A SAD ENDING: Class of 2020 mourns loss of traditions

Published 7:11 pm Friday, March 27, 2020

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On Thursday, Alabama Gov. Kay Ivey ordered schools to be closed for the remainder of the school year.

Ivey also announced at-home school to being on April 6 and that the state will implement online distance learning.

But most Alabama high school seniors probably didn’t hear that. All they heard was the ax falling on the waning days of their high school years. Proms, senior class day assemblies, class plays, class parties, senior awards day, senior trips and baccalaureate and graduation ceremonies will be later if at all.

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As disappointed as most high school seniors must be, they are swallowing the bitter pill without choking on it.

Ansley Adams, a senior at Pike Liberal Arts, was on the softball field, when she first realized that the coronavirus could impact the school year.

“We were playing in softball tournament in Montgomery when people started talking about our season could end,” Ansley said. “It was heartbreaking to even think about it could end.”

And that was the beginning of what was to come.

Until Gov. Ivey’s announcement that schools would be closed for the remainder of the year, there was hope, Ansley said. “Now, there will be no prom, no class day or prank day,” she said. “No baccalaureate or graduation ceremony. None of the traditions of graduation. We won’t have any of the experiences that we have heard others talk about. No memories of our last times together as seniors at Pike Liberal Arts. It’s devastating.”

As devastating as it is, Ansley said she understands the seriousness of the coronavirus and the necessity of keeping everyone as safe as possible. That’s just not the way I had hoped my school years would end. It’s heartbreaking.

Hannah Huner, a senior at Charles Henderson High School, said, too, that “it’s heartbreaking.”

“We weren’t ready for our senior year to end and especially not this way,” Hannah said. “But we understand why and we are still hopeful that at some time during the summer, we will have our prom and graduation ceremony.”

Hannah said, of course the prom is a highly-anticipated event for seniors. But there are other disappointments, too. “I ran track and it’s disappointing not to be able to compete and that there will be no state meet,” she said. “For many of us, this was our last opportunity to compete with our high school friends.  really miss my friends. We don’t get together; our parents won’t let us.  “We stay in contact through cell phones.”

However, Hannah said rather than texting, she and her friends are talking more. “It’s more personal,” she said. “Emotions don’t come through the same way when you text.”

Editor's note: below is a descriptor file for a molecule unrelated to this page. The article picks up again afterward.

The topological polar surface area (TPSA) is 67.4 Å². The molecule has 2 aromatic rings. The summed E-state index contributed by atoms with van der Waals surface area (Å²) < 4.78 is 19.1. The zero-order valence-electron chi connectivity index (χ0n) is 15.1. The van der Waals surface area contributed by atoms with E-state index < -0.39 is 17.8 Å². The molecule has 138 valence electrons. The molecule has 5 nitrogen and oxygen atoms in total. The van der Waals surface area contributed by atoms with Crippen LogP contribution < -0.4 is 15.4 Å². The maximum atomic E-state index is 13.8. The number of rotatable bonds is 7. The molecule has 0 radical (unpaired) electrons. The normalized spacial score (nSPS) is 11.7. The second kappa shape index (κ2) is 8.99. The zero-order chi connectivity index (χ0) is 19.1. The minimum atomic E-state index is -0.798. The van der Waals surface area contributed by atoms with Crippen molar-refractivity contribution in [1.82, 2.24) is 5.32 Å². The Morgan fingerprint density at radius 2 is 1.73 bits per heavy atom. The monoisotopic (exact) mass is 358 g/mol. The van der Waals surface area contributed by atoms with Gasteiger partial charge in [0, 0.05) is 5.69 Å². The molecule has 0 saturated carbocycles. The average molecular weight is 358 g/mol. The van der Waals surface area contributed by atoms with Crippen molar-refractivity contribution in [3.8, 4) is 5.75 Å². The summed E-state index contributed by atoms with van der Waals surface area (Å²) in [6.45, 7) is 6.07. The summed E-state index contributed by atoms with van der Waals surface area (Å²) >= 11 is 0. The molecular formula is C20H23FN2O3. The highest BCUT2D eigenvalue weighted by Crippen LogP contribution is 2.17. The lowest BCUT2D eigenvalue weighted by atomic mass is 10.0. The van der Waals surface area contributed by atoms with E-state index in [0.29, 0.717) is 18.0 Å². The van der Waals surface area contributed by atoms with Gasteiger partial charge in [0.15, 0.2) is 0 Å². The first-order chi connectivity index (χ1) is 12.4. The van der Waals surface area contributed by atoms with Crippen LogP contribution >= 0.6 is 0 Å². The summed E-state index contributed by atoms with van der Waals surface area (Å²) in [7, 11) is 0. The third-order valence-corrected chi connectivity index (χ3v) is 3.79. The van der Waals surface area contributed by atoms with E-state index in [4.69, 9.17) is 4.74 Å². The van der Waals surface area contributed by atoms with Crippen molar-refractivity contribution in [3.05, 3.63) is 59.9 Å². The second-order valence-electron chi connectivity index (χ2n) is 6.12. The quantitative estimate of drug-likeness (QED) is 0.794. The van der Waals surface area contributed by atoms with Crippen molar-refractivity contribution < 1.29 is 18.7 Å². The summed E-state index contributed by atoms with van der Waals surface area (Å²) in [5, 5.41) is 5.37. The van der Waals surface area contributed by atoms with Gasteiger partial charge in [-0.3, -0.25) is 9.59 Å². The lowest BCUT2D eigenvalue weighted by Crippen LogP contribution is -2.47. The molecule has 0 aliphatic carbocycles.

But, as far as spending the last months of her senior year out of school, Hannah said she’s handling it.

For the seniors at Goshen High School, the closing of schools is even harder.

Not for themselves, but because they will not have that opportunity to express their devotion for a classmate, Michael Sanders, who lost his life in a highway accident in July.

“It’s hard knowing that we won’t get to walk across the stage and accept our diplomas with our classmates, our friends,” said senior Lexie McLendon. “We are all very close and we wanted to experience graduation together.

“We were looking forward to throwing our mortarboards high in the air and saying ‘We did it!’ And that we did it together with our second family.”

However, from the beginning of plans for graduation, the main focus of the GHS Class of 2020 has been to “remember and honor Michael.”

“During our senior slide show, we were going to dedicate one part just to Michael,” Lexie said. “He was such a part of us. His seat was going to be at our graduation ceremony. We wanted to do everything to remember him. We still will. We won’t ever forget Michael.”

Shaikira King, a senior at Pike County High School, responded to Gov. Ivey’s directive with tears.

“Honestly, I sat down last night and cried,” Shaikira said. “I was mad, too. I just couldn’t help it.”

Although Shaikira said she realizes, understands and supports the governor’s actions, “it still hurts.”

“We were on spring break before school was closed for the year,” she said. “So, we didn’t even get to see our friends again to say goodbye. Some of them we might never see again. And, I get emotional about that.”

Shaikira said she was looking forward to all the senior activities and to having her diploma put in her hand.

“And I was especially looking forward to walking the halls of the elementary school so the kids could see us and hopefully be inspired to one day get their diplomas,” she said. “Even though we got to football games see the Bulldogs win a state basketball championship, we are going to miss the big event for us, high school graduation. It’s sad. I still want to cry.”